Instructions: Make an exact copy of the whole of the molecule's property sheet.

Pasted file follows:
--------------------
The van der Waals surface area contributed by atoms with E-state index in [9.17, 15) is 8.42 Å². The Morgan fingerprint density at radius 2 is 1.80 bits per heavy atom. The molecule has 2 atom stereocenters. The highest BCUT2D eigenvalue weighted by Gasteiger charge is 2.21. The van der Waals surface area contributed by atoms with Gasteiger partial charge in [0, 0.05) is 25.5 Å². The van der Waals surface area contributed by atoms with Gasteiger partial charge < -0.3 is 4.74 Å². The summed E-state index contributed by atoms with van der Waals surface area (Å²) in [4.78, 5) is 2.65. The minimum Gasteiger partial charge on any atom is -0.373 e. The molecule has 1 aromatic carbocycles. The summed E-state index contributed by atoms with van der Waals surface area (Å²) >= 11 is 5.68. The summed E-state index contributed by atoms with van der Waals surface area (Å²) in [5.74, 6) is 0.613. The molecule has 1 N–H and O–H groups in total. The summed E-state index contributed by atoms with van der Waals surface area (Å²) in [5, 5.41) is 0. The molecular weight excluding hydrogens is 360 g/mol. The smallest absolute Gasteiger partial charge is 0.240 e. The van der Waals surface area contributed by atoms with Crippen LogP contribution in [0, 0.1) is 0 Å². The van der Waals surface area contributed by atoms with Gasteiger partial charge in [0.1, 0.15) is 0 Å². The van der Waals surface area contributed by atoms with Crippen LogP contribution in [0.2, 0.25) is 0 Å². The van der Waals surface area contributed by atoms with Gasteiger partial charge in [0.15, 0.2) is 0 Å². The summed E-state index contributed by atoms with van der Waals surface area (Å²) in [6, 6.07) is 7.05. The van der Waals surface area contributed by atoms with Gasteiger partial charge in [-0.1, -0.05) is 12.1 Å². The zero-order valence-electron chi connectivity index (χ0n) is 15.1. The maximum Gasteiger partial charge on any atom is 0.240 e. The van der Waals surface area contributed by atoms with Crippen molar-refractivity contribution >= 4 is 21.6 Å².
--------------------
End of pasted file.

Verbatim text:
The van der Waals surface area contributed by atoms with E-state index in [9.17, 15) is 8.42 Å². The Morgan fingerprint density at radius 2 is 1.80 bits per heavy atom. The molecule has 2 atom stereocenters. The highest BCUT2D eigenvalue weighted by Gasteiger charge is 2.21. The van der Waals surface area contributed by atoms with Gasteiger partial charge in [0, 0.05) is 25.5 Å². The van der Waals surface area contributed by atoms with Gasteiger partial charge < -0.3 is 4.74 Å². The summed E-state index contributed by atoms with van der Waals surface area (Å²) in [4.78, 5) is 2.65. The minimum Gasteiger partial charge on any atom is -0.373 e. The molecule has 1 aromatic carbocycles. The summed E-state index contributed by atoms with van der Waals surface area (Å²) >= 11 is 5.68. The summed E-state index contributed by atoms with van der Waals surface area (Å²) in [5.74, 6) is 0.613. The molecule has 1 N–H and O–H groups in total. The summed E-state index contributed by atoms with van der Waals surface area (Å²) in [5, 5.41) is 0. The molecular weight excluding hydrogens is 360 g/mol. The smallest absolute Gasteiger partial charge is 0.240 e. The van der Waals surface area contributed by atoms with Crippen LogP contribution in [0, 0.1) is 0 Å². The van der Waals surface area contributed by atoms with Gasteiger partial charge in [0.1, 0.15) is 0 Å². The van der Waals surface area contributed by atoms with Crippen LogP contribution in [0.2, 0.25) is 0 Å². The van der Waals surface area contributed by atoms with Gasteiger partial charge in [0.15, 0.2) is 0 Å². The summed E-state index contributed by atoms with van der Waals surface area (Å²) in [6, 6.07) is 7.05. The van der Waals surface area contributed by atoms with Gasteiger partial charge in [-0.1, -0.05) is 12.1 Å². The zero-order valence-electron chi connectivity index (χ0n) is 15.1. The maximum Gasteiger partial charge on any atom is 0.240 e. The van der Waals surface area contributed by atoms with Crippen molar-refractivity contribution >= 4 is 21.6 Å².